3.1 Introduction 41
3.2 Synthesizer characteristics 41
3.2.1 Frequency and timing 42
3.2.2 Spectral purity 43
3.2.3 Output power 47
3.3 Synthesizer architectures 47
3.3.1 Direct analog synthesizers 47
3.3.2 Direct digital synthesizers 50
3.3.3 Indirect synthesizers 52
3.3.4 Hybrid architectures 54
3.4 Signal generators 55
3.4.1 Power calibration and control 55
3.4.2 Frequency and power sweep 57
3.4.3 Modulation 58
3.5 Conclusions 62
References 62
4 Real-time spectrum analysis and time-correlated measurements applied to
nonlinear system characterization 64
Marcus Da Silva
4.1 Introduction 64
4.1.1 Types of spectrum analyzers 65
4.2 Spectrum analysis in real-time 68
4.2.1 Real-time criteria 69
4.2.2 Theoretical background 69
4.3 Spectrum analysis using discrete Fourier transforms 70
4.3.1 The Fourier transform for discrete-time signals 70
4.3.2 Regularly spaced sequential DFTs 71
4.4 Windowing and resolution bandwidth (RBW) 72
4.4.1 Windowing considerations 74
4.4.2 Resolution bandwidth (RBW) 75
4.5 Real-time specifications 76
4.5.1 Real-time criteria 76
4.5.2 Minimum event duration for 100% probability of intercept at the
specified accuracy 76
4.5.3 Comparison with swept analyzers 78
4.5.4 Processing all information within a signal with
no loss of information 80
4.5.5 Windowing and overlap 81
4.5.6 Sequential DFTs as a parallel bank of filters 83
4.5.7 Relating frame rate, frame overlap, and RBW 85
4.5.8 Criteria for processing all signals in the input waveform with no
loss of information 85
4.6 Applications of real-time spectrum analysis 85
4.6.1 Displaying real-time spectrum analysis data 85
4.6.2 Digital persistence displays 86
4.6.3 The DPX spectrum display engine 86
4.7 Triggering in the frequency domain 88
4.7.1 Digital triggering 88
4.7.2 Triggering in systems with digital acquisition 89
4.7.3 RTSA trigger sources 90
4.7.4 Frequency mask trigger (FMT) 90
4.7.5 Frequency mask trigger time resolution and time alignment 91
4.7.6 Other real-time triggers 92
4.8 Application examples: using real-time technologies to solve
nonlinear challenges 92
4.8.1 Discovering transient signals 92
4.8.2 Adjacent channel power (ACP) violation caused by power supply
fluctuations 93
4.8.3 Software errors affecting RF performance 93
x Contents
4.8.4 Memory effects in digitally pre-distorted (DPD) amplifiers 95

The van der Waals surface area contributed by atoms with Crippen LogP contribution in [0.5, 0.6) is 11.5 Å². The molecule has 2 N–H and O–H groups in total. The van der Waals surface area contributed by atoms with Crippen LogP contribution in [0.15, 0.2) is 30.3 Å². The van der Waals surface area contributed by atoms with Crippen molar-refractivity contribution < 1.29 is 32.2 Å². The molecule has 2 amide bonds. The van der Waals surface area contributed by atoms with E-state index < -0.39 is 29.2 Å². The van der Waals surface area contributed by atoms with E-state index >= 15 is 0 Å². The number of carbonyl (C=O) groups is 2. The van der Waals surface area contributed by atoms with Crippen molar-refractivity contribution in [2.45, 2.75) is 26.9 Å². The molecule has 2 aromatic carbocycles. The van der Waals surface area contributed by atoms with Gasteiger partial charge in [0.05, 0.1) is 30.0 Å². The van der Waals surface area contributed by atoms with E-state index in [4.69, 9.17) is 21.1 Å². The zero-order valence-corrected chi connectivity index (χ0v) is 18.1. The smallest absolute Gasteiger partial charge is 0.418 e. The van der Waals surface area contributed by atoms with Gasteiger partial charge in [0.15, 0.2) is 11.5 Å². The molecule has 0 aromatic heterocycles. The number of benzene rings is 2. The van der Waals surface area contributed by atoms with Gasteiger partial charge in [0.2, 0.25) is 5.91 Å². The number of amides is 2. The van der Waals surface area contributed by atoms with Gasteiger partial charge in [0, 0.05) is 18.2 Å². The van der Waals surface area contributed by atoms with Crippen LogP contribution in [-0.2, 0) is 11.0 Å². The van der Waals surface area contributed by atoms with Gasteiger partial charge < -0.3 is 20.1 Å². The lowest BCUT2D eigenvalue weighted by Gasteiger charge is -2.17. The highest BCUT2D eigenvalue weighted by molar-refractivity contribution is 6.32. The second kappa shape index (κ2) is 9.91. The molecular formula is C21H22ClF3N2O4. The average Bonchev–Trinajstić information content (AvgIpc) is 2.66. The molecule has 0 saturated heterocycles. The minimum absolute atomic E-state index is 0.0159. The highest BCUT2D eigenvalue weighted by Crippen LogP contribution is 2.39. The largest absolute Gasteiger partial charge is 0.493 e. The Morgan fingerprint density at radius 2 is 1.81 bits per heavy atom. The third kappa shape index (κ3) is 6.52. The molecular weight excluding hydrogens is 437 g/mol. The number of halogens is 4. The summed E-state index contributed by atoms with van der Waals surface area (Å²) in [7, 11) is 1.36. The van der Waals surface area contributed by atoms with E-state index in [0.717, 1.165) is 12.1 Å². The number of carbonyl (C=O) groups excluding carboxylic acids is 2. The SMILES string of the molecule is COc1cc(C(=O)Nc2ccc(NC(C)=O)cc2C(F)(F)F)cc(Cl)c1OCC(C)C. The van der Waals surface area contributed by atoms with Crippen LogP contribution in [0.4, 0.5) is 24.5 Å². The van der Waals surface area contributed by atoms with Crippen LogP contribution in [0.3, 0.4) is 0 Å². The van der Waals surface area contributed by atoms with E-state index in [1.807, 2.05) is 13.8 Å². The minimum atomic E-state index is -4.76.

4.9 Conclusions 96
End Notes 96
References 97
5 Vector network analyzers 98
Mohamed Sayed and Jon Martens
5.1 Introduction 98
5.2 History of vector network analyzers 98
5.2.1 Pre-HP-8510 VNA – 1950–1984 98
5.2.2 HP-8510 VNA System – 1984–2001 99
5.2.3 Evolution of VNA to the Present – 2001–2012 101
5.3 Authors’ remarks and comments 101
5.4 RF and microwave VNA technology 101
5.4.1 Sources 103
5.4.2 Switches 107
5.4.3 Directional devices 109
5.4.4 Down-converters (RF portion of the receivers) 113
5.4.5 IF sections 117
5.4.6 System performance considerations 119
5.5 Measurement types in the VNA 121
5.5.1 Gain, attenuation, and distortion 121
5.5.2 Phase and group delay 121
5.5.3 Noise figure measurements 121
5.5.4 Pulsed RF measurements 121
5.5.5 Nonlinear measurements of active and passive devices 122
5.5.6 Multi-port and differential measurements 122
5.5.7 Load-pull and harmonic load-pull 122
5.5.8 Antenna measurements 122
5.5.9 Materials measurements 122
5.6 Device types for VNA measurements 123
5.6.1 Passive devices such as cables, connectors, adaptors, attenuators,
and filters 123
5.6.2 Low power active devices such as low noise amplifiers, linear
amplifiers, and buffer amplifiers 123
5.6.3 High power active devices such as base station amplifiers and
narrow-band amplifiers 123
5.6.4 Frequency translation devices such as mixers, multipliers,
up/down-converters and dividers 123
5.6.5 On-wafer measurements of the above devices 124
5.7 Improving VNA measurement range 125
5.7.1 Using a switch matrix box 125
5.7.2 Using multiple sources 125
5.7.3 Using reversing couplers 126
5.7.4 Using an external amplifier/attenuator 126
5.7.5 All-in-one VNA box 126
5.8 Practical tips for using VNAs 127
5.8.1 User training 127
5.8.2 Connector care 127
5.8.3 Temperature environment and stability 128
5.8.4 Measurement locations: production, development or research 128
5.9 Calibration and calibration kits 128
5.10 Conclusions 128
References 129
6 Microwave power measurements 130
Ronald Ginley
6.1 Introduction 130
6.1.1 Why power and not voltage and current? 131
6.2 Power basics, definitions, and terminology 131
6.2.1 Basic definitions 132
6.2.2 Different types of power measurements 132
6.3 Power detectors and instrumentation 136
6.3.1 Bolometric detectors 137
6.3.2 Thermoelectric detectors 138
6.3.3 Diode detectors 139
6.3.4 Power meters 142
6.3.5 Power measurements and frequency ranges 142
6.3.6 Power levels and detectors 143
6.4 Primary power standards 143
6.4.1 The microcalorimeter 145
6.4.2 The dry load calorimeter 146
6.4.3 Voltage and impedance technique 147
6.5 Basic power measurement techniques 148
6.5.1 Mismatch factor 149
6.5.2 Measuring power through an adapter 150
6.5.3 Power meter reference 151
6.6 Uncertainty considerations 151
6.6.1 Power meter uncertainty – uncertainty inPsub 152
6.6.2 ηDetuncertainty 152
6.6.3 Mismatch uncertainty 152
6.6.4 Adapter uncertainty 153
6.6.5 Device repeatability 153
6.7 Examples 154
6.8 Conclusions 157
References 157
7 Modular systems for RF and microwave measurements 160
Jin Bains
7.1 Introduction 160
7.1.1 Virtual instrumentation 161
7.1.2 Instrumentation standards for modular instruments 163
7.1.3 PXI architecture 165
7.1.4 The role of graphical system design software 167
7.1.5 Architecture of RF modular instruments 169
7.2 Understanding software-designed systems 171
7.2.1 Measurement speed 171
7.3 Multi-channel measurement systems 175
7.3.1 Phase coherence and synchronization 176
7.3.2 MIMO 179
7.3.3 Direction finding 180
7.3.4 Phase array 183
7.4 Highly customized measurement systems 184
7.4.1 IQ data conditioning (flatness calibration) 184
7.4.2 Streaming 184
7.4.3 Integrating FPGA technology 186